Asia & the Pacific

350 Items

An investor monitors stock prices in Beijing after U.S. President Donald Trump re-imposes sanctions on Iran, May 19, 2018.

Ng Han Guan (AP)

Analysis & Opinions - The Diplomat

To Manage Great Power Competition, America Needs a New Economic Patriot Act

| Apr. 17, 2019

Shifts in the global economy have altered Washington’s sanctions calculus. In today’s era of great power competition, priority threats are no longer rogue states with little economic clout but nations with systemically important financial institutions and economic linkages. Russia and China top the list.

America’s sanctions strategy, however, hasn’t evolved to meet this challenge. Section 311 of the Patriot Act remains a powerful tool, but its collateral costs are too high to confront banks that are too big to fail. It’s time for a new Economic Patriot Act that can provide the scalpel-like instruments Washington needs to thwart our adversaries with speed and precision.

U.S. President Donald Trump Speaks During a Press Conference in Hanoi, Vietnam, on February 28, 2019.

Associated Press

Analysis & Opinions - The Washington Post

Trump’s Comments on Otto Warmbier are a Reminder He Doesn’t Prioritize Human Rights

| Feb. 28, 2019

The Trump administration has never shown much interest in human rights. Last year, it pulled the United States out of the U.N. Human Rights Council. In 2017, within months of President Trump’s inauguration, then-Secretary of State Rex Tillerson said diplomats should not let human rights values become “obstacles” to achieving national goals. Trump has spoken favorably about some of the world’s most vicious dictators.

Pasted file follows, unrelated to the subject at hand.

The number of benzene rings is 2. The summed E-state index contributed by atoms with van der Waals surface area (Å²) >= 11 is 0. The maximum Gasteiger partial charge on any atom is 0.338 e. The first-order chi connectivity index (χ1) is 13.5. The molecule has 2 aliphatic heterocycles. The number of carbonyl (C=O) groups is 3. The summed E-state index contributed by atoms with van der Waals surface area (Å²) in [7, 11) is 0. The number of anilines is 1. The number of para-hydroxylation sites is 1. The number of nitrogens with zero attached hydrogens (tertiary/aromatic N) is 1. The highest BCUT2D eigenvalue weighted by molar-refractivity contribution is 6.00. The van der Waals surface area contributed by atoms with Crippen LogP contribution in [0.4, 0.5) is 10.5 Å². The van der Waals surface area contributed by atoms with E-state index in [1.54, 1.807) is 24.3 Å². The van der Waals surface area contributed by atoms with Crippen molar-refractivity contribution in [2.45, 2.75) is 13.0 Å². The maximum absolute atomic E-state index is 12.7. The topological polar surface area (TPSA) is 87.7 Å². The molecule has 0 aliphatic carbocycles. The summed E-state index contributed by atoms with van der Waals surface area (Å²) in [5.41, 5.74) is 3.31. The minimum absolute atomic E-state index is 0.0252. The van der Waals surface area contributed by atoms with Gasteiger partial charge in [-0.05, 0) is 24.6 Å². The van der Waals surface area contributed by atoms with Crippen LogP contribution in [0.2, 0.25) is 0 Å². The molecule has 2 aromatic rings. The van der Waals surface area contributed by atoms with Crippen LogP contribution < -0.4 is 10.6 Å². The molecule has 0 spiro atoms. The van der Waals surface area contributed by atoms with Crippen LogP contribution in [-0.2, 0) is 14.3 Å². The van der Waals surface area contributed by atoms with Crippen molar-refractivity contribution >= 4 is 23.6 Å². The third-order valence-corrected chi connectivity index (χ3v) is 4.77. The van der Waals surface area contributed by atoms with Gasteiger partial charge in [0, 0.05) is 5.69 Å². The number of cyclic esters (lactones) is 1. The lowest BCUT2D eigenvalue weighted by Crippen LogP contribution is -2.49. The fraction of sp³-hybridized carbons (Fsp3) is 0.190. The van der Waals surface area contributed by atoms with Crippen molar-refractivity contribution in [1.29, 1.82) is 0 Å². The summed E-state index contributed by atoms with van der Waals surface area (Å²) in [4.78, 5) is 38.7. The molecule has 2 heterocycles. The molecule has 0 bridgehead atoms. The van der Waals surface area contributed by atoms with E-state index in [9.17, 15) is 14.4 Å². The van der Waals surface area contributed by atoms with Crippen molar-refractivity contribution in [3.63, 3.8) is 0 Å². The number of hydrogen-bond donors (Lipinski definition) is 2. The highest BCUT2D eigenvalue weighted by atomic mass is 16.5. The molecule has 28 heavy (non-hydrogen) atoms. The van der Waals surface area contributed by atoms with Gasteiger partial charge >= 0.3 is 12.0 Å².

A worker holds a sign promoting a sale for Huawei 5G internet services at a mobile phones retail shop in Shenzhen in south China's Guangdong province, Tuesday, Dec. 18, 2018. The chairman of Huawei challenged the United States and other governments to provide evidence for claims the Chinese tech giant is a security risk as the company launched a public relations effort Tuesday to defuse fears that threaten its role in next-generation communications.

(AP Photo/Andy Wong)

Analysis & Opinions - Belfer Center for Science and International Affairs, Harvard Kennedy School

The Future Financial War with China

| Jan. 02, 2019

The detention of Huawei Chief Financial Officer Meng Wangzhou last month has electrified Sino-American tensions, making 2019 a portentous year for debt markets. Her employer, Huawei, has been the target of China hawks’ ire dating back to the early 2010s, amid scandals tied to sanctions evasion in Iran and possible concerns about espionage. Yet in the buzz about its ties to the People’s Liberation Army, the company’s deep and extensive dollar exposures have received little coverage.

 

 

 

From left to right: Ambassador Nicholas Burns, Secretary General Ban Ki-moon, Ms. Susan Thornton

Harvard Kennedy School

Speech - Harvard Kennedy School

Negotiating for Peace and Security on the Korean Peninsula

| Oct. 22, 2018